I am not a fan of Facebook. I resisted setting up an account for a long time, despite the number of email invites that kept popping up in my inbox. However, I eventually caved in, and then wondered why I had. I sent a Facebook message to Kenny D asking him what it was all about. He didn’t seem to know either. I then spent the next few months becoming people’s friends, until I had amassed, ooh, about 14 friends in all. But having plenty of other ways to waste time of an evening, I never found myself actually logged on to the site unless I had a ‘friend request waiting’ or some such. Whenever I did so, I would discover that several of my friends had headbutted me, sent me a drink, or turned into pirates.
I realise that this is all going to sound a little priggish, but frankly I couldn’t be bothered with it all. I can understand why people with a lot of spare time on their hands (and a lot more friends than me) might find it entertaining and even possibly useful. It is, no doubt, a great way to keep up with old friends. Provided that your old friends are in fact, not really that old, and understand the concept of social networking websites.
But something old-fashioned in me somehow prefers finding out how people are face to face, or at least via email, rather than checking to see if they’ve updated their status. Email looks positively personal and intimate beside Facebook. And how honest can you really be, given that (depending on your privacy settings, no doubt) any Tom, Dick or Tara in the world can read your thoughts, and view your photos? This, of course, is also a weakness of blogs.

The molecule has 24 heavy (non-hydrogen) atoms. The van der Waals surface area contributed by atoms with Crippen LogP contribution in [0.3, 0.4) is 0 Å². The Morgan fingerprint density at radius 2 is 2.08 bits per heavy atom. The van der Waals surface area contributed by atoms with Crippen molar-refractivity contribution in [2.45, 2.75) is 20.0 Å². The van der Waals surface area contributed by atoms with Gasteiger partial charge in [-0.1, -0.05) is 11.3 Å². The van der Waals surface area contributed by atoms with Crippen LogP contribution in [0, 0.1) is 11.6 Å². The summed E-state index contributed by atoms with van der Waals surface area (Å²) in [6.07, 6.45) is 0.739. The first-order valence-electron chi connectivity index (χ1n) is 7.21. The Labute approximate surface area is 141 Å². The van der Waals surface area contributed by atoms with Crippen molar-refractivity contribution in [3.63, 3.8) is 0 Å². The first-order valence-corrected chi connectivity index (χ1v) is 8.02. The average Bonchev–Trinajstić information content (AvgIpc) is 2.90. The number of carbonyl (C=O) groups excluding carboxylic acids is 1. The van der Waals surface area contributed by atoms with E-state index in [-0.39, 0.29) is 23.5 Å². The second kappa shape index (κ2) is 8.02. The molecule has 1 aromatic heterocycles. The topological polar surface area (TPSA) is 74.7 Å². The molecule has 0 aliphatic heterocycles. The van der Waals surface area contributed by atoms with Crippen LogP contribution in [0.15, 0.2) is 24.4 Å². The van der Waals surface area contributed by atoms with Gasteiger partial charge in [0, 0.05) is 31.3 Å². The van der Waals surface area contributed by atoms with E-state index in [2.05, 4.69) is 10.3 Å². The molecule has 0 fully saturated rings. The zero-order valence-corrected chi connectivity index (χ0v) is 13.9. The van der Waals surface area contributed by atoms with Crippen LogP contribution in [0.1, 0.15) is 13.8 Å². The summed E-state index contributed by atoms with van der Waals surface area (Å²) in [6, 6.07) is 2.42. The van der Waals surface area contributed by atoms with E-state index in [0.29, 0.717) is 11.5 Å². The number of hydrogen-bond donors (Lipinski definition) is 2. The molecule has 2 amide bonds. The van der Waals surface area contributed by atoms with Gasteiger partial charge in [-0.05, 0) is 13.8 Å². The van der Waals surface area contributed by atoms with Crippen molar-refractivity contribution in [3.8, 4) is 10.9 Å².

I eventually got fed up, not to say a little worried at the prospect of identity fraud. It’s one thing the government donating your private details to criminals in a user-friendly easy-to-read CD format, but it’s an even more astonishingly stupid thing to publish your own details online for the world to see.
So I decided to extinguish the flickering flame that was my presence on Facebook, and attempted to delete my account. The faceless Facebook hierarchy were not amused at this, and demanded that I explain myself by checking the appropriate box beside one of a list of ‘reasons for leaving’ that they’d prepared earlier. I tried ‘Worried about security’ whereupon a smug and authoritative message popped up, explaining that I could change my privacy settings if I was really worried about it. Slightly taken aback, I selected ‘Don’t find it useful’ to find another message appearing, pointing out how I might find Facebook more useful if I had made a bit of an effort.
Eventually they let me go, with the slightly disturbing parting shot – “You can reactivate your account any time you like by logging in again with your username and password.”
Excuse me? If my existing username and password still get me in to the system, how deleted exactly is my account? It seems that Facebook is a little like Hotel California… You can check out any time you want, but you can never leave…